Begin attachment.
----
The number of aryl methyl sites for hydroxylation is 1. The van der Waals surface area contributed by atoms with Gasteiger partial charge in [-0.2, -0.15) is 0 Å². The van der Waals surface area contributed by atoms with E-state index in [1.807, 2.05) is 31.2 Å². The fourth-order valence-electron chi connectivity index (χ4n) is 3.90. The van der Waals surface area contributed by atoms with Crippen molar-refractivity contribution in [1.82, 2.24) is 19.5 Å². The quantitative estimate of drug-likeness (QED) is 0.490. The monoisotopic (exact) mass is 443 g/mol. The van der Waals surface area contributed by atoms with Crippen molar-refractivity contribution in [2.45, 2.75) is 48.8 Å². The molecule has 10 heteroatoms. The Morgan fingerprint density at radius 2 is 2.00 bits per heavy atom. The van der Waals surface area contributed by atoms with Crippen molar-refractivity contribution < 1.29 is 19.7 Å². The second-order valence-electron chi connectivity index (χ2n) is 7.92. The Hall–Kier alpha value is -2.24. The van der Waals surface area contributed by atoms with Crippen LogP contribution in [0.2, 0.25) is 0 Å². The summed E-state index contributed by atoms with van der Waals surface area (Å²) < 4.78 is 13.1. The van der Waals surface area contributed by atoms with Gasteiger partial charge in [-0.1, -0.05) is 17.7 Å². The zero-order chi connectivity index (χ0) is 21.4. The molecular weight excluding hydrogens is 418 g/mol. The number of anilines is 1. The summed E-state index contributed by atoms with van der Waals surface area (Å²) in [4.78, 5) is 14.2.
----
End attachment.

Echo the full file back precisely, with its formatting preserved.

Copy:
The number of aryl methyl sites for hydroxylation is 1. The van der Waals surface area contributed by atoms with Gasteiger partial charge in [-0.2, -0.15) is 0 Å². The van der Waals surface area contributed by atoms with E-state index in [1.807, 2.05) is 31.2 Å². The fourth-order valence-electron chi connectivity index (χ4n) is 3.90. The van der Waals surface area contributed by atoms with Crippen molar-refractivity contribution in [1.82, 2.24) is 19.5 Å². The quantitative estimate of drug-likeness (QED) is 0.490. The monoisotopic (exact) mass is 443 g/mol. The van der Waals surface area contributed by atoms with Crippen molar-refractivity contribution in [2.45, 2.75) is 48.8 Å². The molecule has 10 heteroatoms. The Morgan fingerprint density at radius 2 is 2.00 bits per heavy atom. The van der Waals surface area contributed by atoms with Crippen molar-refractivity contribution < 1.29 is 19.7 Å². The second-order valence-electron chi connectivity index (χ2n) is 7.92. The Hall–Kier alpha value is -2.24. The van der Waals surface area contributed by atoms with Crippen LogP contribution in [0.2, 0.25) is 0 Å². The summed E-state index contributed by atoms with van der Waals surface area (Å²) < 4.78 is 13.1. The van der Waals surface area contributed by atoms with Gasteiger partial charge in [-0.1, -0.05) is 17.7 Å². The zero-order chi connectivity index (χ0) is 21.4. The molecular weight excluding hydrogens is 418 g/mol. The number of anilines is 1. The summed E-state index contributed by atoms with van der Waals surface area (Å²) in [4.78, 5) is 14.2.